(RAI) FDA Launches Stronger Anti-smoking Campaign

The Food and Drug Administration (‘FDA’) in a recent ruling has asked the tobacco giants of United States to print the latest design set by the council on their cigarette packets from October 2011. Graphic design of a dead body, cancerous lungs and rotten teeth would definitely be a scary intimidation for US tobacco lovers each time they pick up a packet of their favorite brands.

The label has been designed keeping in tune with the ‘Family Smoking Prevention and Tobacco Control Act’ to convey the health hazards of smoking. The act gives FDA the authority to restrict the tobacco industry’s efforts to tap children, ban the introduction of flavored tobacco products, cut out misleading terms such as “light and “low,” propagate larger and more effective warning labels and ask for a detailed information about all ingredients as well as additives.

FDA estimates to cut the smoking population by 213,000 in 2013 by using labels that would induce fear and disgust among Americans and discourage them from lighting up.

In America, smoking population shrunk dramatically since 1970, from nearly 40 percent to about 20 percent. But the rate appeared to stall since about 2004, with about 46 million adults still into smoking. Analysts feel that the rate hasn’t budged owing to tobacco company’s discount coupons on cigarettes and lack of funding for anti-smoking programs.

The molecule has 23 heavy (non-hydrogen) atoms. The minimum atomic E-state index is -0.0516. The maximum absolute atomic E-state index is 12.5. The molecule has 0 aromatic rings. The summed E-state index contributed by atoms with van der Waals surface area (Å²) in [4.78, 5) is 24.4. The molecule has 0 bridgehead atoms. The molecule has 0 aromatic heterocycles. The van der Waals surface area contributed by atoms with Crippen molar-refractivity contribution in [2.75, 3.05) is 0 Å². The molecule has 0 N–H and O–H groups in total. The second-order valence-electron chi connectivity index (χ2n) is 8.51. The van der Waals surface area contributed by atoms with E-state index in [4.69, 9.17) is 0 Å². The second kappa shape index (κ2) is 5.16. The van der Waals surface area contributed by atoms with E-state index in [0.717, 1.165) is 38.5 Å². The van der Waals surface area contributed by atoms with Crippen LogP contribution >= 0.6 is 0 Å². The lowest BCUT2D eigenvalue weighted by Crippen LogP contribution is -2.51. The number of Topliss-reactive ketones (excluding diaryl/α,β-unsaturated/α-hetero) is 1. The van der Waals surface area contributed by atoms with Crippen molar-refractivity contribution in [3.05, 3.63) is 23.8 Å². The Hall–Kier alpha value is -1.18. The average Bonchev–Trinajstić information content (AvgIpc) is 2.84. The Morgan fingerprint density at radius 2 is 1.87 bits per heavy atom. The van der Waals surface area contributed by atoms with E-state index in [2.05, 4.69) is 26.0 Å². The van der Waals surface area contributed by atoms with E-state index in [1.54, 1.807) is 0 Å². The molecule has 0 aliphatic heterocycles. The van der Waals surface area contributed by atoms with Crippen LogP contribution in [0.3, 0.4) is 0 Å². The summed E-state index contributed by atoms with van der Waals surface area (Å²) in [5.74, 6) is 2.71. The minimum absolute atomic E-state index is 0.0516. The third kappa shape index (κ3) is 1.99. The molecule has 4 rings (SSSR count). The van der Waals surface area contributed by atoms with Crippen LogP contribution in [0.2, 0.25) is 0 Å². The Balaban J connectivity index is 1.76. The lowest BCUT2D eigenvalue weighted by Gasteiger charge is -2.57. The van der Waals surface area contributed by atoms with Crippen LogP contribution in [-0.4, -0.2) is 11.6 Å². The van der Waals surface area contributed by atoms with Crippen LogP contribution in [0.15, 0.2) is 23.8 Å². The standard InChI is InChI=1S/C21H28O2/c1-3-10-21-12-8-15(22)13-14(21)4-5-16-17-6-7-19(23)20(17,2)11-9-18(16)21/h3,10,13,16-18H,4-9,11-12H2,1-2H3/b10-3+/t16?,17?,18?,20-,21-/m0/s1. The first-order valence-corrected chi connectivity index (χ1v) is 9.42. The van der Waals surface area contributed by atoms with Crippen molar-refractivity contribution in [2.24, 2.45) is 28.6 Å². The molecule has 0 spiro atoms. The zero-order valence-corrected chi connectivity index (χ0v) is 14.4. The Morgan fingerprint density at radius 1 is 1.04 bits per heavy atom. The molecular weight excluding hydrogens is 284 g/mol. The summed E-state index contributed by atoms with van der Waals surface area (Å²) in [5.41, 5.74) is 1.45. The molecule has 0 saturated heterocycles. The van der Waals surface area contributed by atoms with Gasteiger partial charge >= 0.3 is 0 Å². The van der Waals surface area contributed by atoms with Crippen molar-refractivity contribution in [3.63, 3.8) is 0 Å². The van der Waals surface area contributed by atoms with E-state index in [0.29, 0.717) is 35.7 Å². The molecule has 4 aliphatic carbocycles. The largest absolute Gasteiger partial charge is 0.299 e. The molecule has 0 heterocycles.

In recent years, more than 40 countries or jurisdictions have introduced labels similar to those created by the FDA. The World Health Organization, after a survey in countries using graphic labels, revealed that the visibility of the label was much higher and almost 25 percent had responded by opting to quit soon.

United States had been using some of the most weak cigarette warnings in the world, unlike other big nations like Uruguay, Brazil and Canada. After Canada issued the first of its kind law in 2000 about affixing warnings in cigarette packs, smoking rate fell to 20% from 26%.

The council selected nine images out of 36 proposed last year. The warnings will occupy the entire top half, both front and back, of a pack of cigarettes. They must also constitute 20 percent of all advertisements.

The new label is  already being questioned in a federal lawsuit filed by some of the major tobacco companies like Reynolds American Inc. (RAI) and Lorillard Inc. (LO), who argue that the warnings will push the brand name to the bottom half of the cigarette packages, making it obscure.

Philip Morris International (PM), which only sells cigarettes outside the U.S. would therefore not be affected by the FDA’s new graphic label mandates. All the tobacco giants are experiencing the pressure of the new ruling of FDA.

However, Reynolds American and Lorillard holds Zacks #2 Rank, which translates into a short-term ‘Buy’ rating, Philip Morris holds a Zacks #3 Rank, translating into a short-term ‘Hold’ rating.

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